The Deer Park at Stock Gaylard Estate

The Deer Park

Whilst there was a licence to empark deer granted to the owners of the estate in 1268, the earliest reference to the Deer Park is described by Evelyn Shirley in his book Deer and Deer Parks published in 1867 as follows: “Within the ancient forest now called the Vale of Blackmore or Blakemore, is Stock, where William de Cantilupe is recognised as the possessor of a park in the thirty-second of Henry III*. This appears to be the oldest existing park in the county; it is an enclosure of 116 acres, with a herd of 70 fallow-deer”. *Cal. Pat. Rolls p.22yside.

The Deer Park Today

The deer in the park are a mixture of common deer and menil fallow.

There are around 120 adults and about 30 fawns are born in June each year. The females (Does) only have one fawn each year.

The males are called Bucks and their antlers fall off each year and re-grow in the spring. By the summer they are fully formed and hardened off ready for the rut. This happens during October when the older bucks form their own territories within the park.

The deer numbers are managed during the winter.

Stock Gaylard Park

In the 1892 book by Whitiker it is described as follows
Stock Gaylard Park

Owner, Mrs Charlotte Yeatman
Acreage, 78 acres 3 roods, and 22 perches
Fence, iron park fencing
Water supply, natural
Number of fallow deer, about 70
Average weight of bucks, 90 lbs
Average weight of does, 60 lbs
A very picturesque park, with fine old oak and elm trees in it

Wildife - Traditional Country Estate - Stock Gaylard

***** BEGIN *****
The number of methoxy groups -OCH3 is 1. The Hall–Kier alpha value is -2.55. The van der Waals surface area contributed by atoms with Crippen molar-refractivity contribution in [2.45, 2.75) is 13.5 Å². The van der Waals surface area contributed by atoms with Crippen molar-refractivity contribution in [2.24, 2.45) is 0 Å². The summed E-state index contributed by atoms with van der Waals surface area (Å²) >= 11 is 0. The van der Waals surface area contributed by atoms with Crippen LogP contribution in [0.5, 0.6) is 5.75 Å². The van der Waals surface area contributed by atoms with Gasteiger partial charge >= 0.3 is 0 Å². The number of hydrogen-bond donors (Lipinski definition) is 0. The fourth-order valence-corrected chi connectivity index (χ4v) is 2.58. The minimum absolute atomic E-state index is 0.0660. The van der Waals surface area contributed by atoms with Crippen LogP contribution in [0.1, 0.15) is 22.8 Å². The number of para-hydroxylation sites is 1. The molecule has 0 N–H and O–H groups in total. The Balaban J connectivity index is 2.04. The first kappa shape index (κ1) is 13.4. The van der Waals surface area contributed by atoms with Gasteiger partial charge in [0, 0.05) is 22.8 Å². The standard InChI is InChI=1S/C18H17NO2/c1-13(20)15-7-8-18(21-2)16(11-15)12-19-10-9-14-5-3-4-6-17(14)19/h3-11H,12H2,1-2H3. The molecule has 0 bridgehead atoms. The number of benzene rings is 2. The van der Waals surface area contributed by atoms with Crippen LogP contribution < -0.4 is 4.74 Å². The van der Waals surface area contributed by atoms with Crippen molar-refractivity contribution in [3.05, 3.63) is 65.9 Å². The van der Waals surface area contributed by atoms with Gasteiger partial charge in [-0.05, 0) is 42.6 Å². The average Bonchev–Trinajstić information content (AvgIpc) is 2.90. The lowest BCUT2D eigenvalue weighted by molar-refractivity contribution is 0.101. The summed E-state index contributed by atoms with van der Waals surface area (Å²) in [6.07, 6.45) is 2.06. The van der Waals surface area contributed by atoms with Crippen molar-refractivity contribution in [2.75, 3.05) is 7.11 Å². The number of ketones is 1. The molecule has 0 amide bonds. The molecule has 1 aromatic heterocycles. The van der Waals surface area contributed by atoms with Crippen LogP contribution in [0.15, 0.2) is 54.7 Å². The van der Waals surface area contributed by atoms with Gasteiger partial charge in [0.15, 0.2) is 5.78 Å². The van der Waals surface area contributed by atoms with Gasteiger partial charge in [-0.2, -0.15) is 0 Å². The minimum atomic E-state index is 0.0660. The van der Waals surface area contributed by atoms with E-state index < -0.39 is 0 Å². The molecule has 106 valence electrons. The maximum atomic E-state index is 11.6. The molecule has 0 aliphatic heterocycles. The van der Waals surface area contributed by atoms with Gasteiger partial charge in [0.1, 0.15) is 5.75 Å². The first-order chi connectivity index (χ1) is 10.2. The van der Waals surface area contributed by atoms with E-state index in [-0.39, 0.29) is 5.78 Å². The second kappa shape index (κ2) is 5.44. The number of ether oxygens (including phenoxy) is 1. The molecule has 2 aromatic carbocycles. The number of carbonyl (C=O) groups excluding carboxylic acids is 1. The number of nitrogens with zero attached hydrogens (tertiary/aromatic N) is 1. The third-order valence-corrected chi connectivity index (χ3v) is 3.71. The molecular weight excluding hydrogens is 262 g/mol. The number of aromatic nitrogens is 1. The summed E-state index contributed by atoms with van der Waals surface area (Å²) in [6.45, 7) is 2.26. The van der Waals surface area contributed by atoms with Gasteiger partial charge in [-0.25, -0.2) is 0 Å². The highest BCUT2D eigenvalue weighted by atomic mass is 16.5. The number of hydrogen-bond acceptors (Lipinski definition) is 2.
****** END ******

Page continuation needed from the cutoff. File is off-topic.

From the above information, one might assume that the Deer Park is indeed old, but finding more evidence of it is proving elusive.

None of the maps that have been looked at from Christopher Saxton’s 1575 map through to R Rowe of 1843 show a park of Stock Gaylard. Whilst some of the maps showed other parks around the county it is probable that these, as in the R Rowe map of 1813, only showed those described as Seats of the Nobility and Gentry.

The 1808-9 and 1811 Ordnance Survey maps both show a parkland setting, as does Greenwood in 1826, but the first Ordnance Survey map we have that describes it as Stock Gaylard Park is in the 1886 6” map.

The 1815, the Estate map describes it as The Park and in the survey that goes with it The Park and Church Ground are measured as two distinct items.

In the early 1960’s, L M Cantor and J D Wilson, wrote a series for the Dorset Natural History and Antiquarian Field Club titled The Mediaeval Deer Parks of Dorset. Despite writing about and recording 45 deer parks, there is not a single mention of Stock Gaylard.